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Education: General Semantics

3 minute read

In a small office two blocks from the University of Chicago campus, shiny-pated. khaki-clad Count Alfred Korzybski toys with an odd little implement. He calls it the “structural differential.” It consists of a series of plates punched full of holes (see cut). Like scientists who make models of atomic structures, Count Alfred, who is head of the Institute of General Semantics, expects important developments from his implement. With it and the theory it illustrates, he hopes to wipe out mankind’s time-worn thinking habits, revolutionize its educational systems, create a sane new world. Last week he reported progress.

Polish-born Count Alfred, a U. S. resident since the War, during which he was on the Russian general staff, is the founder of the new science of General Semantics (lately popularized, superficially, by Stuart Chase). His Science and Sanity, published in 1933, is its most profound and practical textbook. A renowned engineer and mathematician, Korzybski is respected by scientists also for his contributions to psychiatry, psychology and other sciences.

Last July, with an endowment from Crane Co.’s Cornelius Crane, an amateur anthropologist, Count Alfred opened his institute in Chicago to teach General Semantics to educators and maladjusted people. Meanwhile, in about a dozen schools, colleges and hospitals, his students also had begun to teach the new science. Last week was published a collection of papers reporting their accomplishments:

After six weeks of training in General Semantics, 30 sophomores at Washington State Normal School in Ellensburg gained 36 points in intelligence scores.

Maladjusted students at University of Chicago and other patients, instructed in General Semantics, gained weight, got over insomnia, depression, hallucinations, delusions.

At McLean Hospital in Waverly. Mass., after other methods had failed, two young men who studied Science and Sanity were cured in four months of chronic alcoholism.

Theory of General Semantics is exceedingly complex (Korzybski calls it a “non-Aristotelian system”), but its method of instruction is simple. Chief instrument of training is the “structural differential.” By handling this implement, students (who call it “the semantic rosary”) learn graphically that there are different, “nonidentical” orders of meaning connected with each basic phenomenon. Thus, one plate in the implement represents a phenomenon (e.g., an apple), and the holes in it represent its infinite number of scientific characteristics, some perceptible to man, some unknown. Linked to that is a disc representing the physical, perceptible object, and to that in turn are linked labels which stand for verbal descriptions, inferences from the object.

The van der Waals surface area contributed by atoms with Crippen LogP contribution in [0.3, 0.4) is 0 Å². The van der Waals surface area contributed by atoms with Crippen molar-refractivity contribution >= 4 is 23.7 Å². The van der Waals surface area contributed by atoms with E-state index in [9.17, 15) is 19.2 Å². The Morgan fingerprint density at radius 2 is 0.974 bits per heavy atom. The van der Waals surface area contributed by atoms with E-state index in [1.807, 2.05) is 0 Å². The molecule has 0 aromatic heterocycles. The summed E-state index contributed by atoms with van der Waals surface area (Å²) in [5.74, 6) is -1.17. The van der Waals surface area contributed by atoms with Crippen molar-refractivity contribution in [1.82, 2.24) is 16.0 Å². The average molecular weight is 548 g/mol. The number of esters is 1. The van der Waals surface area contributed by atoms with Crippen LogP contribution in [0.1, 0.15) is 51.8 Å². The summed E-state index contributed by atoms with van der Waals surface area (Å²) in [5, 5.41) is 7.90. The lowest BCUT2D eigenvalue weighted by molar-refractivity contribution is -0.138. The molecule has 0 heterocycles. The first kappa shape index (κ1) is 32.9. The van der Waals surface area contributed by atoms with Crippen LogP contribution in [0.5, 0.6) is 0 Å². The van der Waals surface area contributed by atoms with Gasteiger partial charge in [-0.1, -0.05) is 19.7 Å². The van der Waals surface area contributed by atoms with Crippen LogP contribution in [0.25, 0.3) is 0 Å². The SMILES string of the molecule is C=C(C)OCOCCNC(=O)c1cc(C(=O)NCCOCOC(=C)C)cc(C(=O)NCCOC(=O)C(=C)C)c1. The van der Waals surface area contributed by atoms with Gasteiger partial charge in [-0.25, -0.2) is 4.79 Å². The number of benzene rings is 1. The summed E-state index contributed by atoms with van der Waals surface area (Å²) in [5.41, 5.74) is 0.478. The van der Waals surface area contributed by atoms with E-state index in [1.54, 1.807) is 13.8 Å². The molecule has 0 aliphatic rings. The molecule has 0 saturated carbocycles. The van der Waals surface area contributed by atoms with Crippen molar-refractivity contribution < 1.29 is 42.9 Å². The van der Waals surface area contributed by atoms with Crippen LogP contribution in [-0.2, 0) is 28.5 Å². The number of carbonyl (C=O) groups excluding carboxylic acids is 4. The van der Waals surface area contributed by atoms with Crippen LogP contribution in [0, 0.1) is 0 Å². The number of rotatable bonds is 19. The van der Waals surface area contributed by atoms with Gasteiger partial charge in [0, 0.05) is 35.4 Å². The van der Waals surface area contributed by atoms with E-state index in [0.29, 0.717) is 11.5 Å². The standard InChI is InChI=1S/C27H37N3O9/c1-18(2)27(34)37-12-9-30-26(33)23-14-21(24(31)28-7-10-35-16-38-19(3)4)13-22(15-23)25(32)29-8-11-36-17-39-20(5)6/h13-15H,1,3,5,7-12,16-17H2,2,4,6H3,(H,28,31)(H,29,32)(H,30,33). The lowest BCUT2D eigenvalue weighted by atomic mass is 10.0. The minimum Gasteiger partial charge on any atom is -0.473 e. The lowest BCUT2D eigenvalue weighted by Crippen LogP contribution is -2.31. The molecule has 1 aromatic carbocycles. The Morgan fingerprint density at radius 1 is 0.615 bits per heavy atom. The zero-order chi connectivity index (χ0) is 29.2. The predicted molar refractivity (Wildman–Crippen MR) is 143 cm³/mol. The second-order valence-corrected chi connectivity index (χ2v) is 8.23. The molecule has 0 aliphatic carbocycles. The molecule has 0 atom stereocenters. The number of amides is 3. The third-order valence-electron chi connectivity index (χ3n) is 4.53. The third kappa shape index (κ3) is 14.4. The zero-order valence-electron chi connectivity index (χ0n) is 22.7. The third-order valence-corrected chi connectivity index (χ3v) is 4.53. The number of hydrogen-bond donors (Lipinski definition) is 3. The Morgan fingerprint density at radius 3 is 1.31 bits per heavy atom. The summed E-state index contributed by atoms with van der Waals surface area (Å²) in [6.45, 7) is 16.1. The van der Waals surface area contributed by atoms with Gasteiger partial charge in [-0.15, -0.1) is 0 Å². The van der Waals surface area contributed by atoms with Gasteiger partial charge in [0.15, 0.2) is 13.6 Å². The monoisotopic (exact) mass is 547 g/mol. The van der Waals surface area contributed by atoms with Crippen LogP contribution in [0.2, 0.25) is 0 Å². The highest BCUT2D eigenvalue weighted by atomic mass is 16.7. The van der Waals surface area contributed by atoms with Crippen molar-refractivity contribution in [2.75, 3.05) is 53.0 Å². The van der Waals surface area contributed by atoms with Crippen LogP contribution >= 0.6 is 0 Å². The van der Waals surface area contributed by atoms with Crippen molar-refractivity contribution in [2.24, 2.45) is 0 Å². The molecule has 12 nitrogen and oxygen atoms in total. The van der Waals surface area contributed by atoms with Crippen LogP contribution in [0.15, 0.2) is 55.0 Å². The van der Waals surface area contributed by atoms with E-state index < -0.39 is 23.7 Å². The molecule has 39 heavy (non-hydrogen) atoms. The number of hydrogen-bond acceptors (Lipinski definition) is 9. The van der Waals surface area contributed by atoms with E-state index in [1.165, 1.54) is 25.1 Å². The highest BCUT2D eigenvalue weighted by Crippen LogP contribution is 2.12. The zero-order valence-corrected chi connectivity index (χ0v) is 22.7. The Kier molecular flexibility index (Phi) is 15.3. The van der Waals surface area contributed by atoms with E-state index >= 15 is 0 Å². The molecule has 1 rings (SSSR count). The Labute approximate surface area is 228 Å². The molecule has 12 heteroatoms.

This process of advancing from one order of meaning to another, Korzybski calls abstracting. Purpose of his instruction is to make individuals conscious of this process, teach them that a word or symbol is not identical with the object it represents, slow up their automatic, conditioned responses to symbols. The concept of “identity,” in Korzybski’s view, is responsible for mankind’s “false knowledge,” harmful nervous reactions (e.g., a child who hates all men because it is mistreated by its father).

“Mass unbalance, affecting in at least one case a whole large nation,” says he, “mass hysterias, panics, fears and what not, are becoming increasingly a greater neuro-semantic menace than any plague has been.” Whether General Semantics will become a cult such as technocracy, or will rank in historic importance with the work of Aristotle and Einstein, as not a few scientists believe, it is spreading rapidly in the U. S. Already 3,000 copies of Science and Sanity, an extraordinarily difficult book of 781 pages, have been sold.

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